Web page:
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Italy: Legislation Easing Certification of Business Startups

(Aug. 11, 2016) On July 28, 2016, new legislation on the “certification of initiation of business activities” entered into effect in Italy. (Legislative Decree No. 126 of June 30, 2016, Implementing Delegated Powers for the “Certified Reporting of Initiation of Business Activities” (SCIA) (L.D. No. 126), GAZETTA UFFICIALE, No. 162 (July 13, 2016), NORMATTIVA (in Italian).) The new legislation establishes the legal framework for the procedures applicable to private business activities that do not require express authorization but that are subject to certification for their initiation. (Id. art. 1(1).) The new provisions also apply to companies that submit reports or requests to public authorities when they begin their activities. (Id. art. 1(1).)

The law identifies the activities that are subject either to a procedure entailing a simple communication or a certified reporting of their initiation (“SCIA,” in Italian) or to administrative silence (that is, the tacit authorization to a request when the respective administrative agency fails to provide a response within the established time period), as well as activities requiring express authorization to commence. (Id. art. 1(2).)   Private business activities not expressly identified in the new legislation or regulated by European, state, or regional legislation are excluded from coverage by the new provisions. (Id. art. 1(2).)

Handling of Data

In order to facilitate authorization of new business activities, the new law provides that administrative agencies must adopt unified and standardized forms for each type of procedure involved. (Id. art. 2(1).)   These forms must be published on the agencies’ websites. (Id. art. 2(2).) Interested parties must be given the option of creating a digital domicile for their communications with the relevant administrative agency. (Id. art. 2(1).) If the documentation to be submitted relates to a procedure previously carried out by another administrative agency, the new administrative agency must accept the data provided for the previous procedure. (Id. art. 2(2).)  All communications and reports provided in accordance with the provisions mentioned above must be acknowledged electronically by the relevant administrative agency. (Id. art. 3(1)(a)(1).)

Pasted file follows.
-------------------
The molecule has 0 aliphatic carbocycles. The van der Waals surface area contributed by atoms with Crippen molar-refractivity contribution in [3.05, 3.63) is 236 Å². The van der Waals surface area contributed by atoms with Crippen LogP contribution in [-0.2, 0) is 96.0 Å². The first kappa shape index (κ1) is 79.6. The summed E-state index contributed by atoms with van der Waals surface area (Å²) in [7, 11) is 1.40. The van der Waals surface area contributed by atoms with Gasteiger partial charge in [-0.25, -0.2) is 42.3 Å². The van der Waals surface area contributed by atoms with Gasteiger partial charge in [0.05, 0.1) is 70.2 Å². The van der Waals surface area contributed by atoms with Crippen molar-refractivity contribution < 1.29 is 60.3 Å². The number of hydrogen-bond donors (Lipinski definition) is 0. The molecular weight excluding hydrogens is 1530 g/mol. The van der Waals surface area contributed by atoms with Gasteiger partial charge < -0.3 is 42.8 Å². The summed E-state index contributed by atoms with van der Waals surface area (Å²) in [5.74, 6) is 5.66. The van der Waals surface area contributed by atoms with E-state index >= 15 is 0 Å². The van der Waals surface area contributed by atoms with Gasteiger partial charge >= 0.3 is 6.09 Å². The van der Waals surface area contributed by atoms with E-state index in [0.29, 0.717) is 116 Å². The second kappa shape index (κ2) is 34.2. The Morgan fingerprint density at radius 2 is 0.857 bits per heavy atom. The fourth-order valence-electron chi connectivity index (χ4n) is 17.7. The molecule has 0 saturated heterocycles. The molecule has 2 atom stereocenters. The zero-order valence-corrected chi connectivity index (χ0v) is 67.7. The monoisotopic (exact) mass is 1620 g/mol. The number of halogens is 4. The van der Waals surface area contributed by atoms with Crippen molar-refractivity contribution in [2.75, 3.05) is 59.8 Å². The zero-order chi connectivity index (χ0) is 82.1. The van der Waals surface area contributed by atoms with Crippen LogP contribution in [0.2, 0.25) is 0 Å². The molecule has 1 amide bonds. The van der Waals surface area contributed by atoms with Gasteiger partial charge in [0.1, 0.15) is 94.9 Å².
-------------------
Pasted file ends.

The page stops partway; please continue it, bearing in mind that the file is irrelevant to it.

Enhanced Powers of Regional Governments 

When local entities fail to comply with the requirements of the new legislation, the regional governments, at their own initiative or at the request of a citizen, must set a timeframe for local entities to comply. (Id. art. 2(3).) Local entities that persist in failing to comply with the requirements will be subject to administrative penalties. (Id. art. 2(5).)

Other Provisions

When the administrative procedures regulated by the new law refer to the protection of the environment, landscape, cultural property, health, or the public safety or national defense and the interested party has provided false statements, the relevant administrative agency may order the suspension of that party’s economic activities. (Id. art. 3(1)(b)(c).)

The institutional website of each administrative agency must contain a single digital window where interested parties may submit their SCIAs. (Id. art. 3(1)(c).)   Only one SCIA suffices for this purpose even if, based on the nature of the economic activities, more than one administrative authorization is required to perform an economic activity. (Id. art. 3(1)(c)(2).) In certain situations, the interested party may request that a single SCIA request cover multiple authorizations, e.g., in cases where other activities are being conducted simultaneously with those needing an SCIA or other administrative authorization or where an opinion of another administrative agency or different types of verification procedures are required for the activities. (Id. art. 3(1)(c)(3).)

The law also complements other legal provisions that regulate the institution of “administrative silence.” The lack of a pronouncement by an administrative agency in accordance with the procedures regulated by the new law, which implies a tacit approval of the interested party’s request, includes the failure of an agency employee to take timely action under his or her responsibility. (Id. art. 3(1)(e).)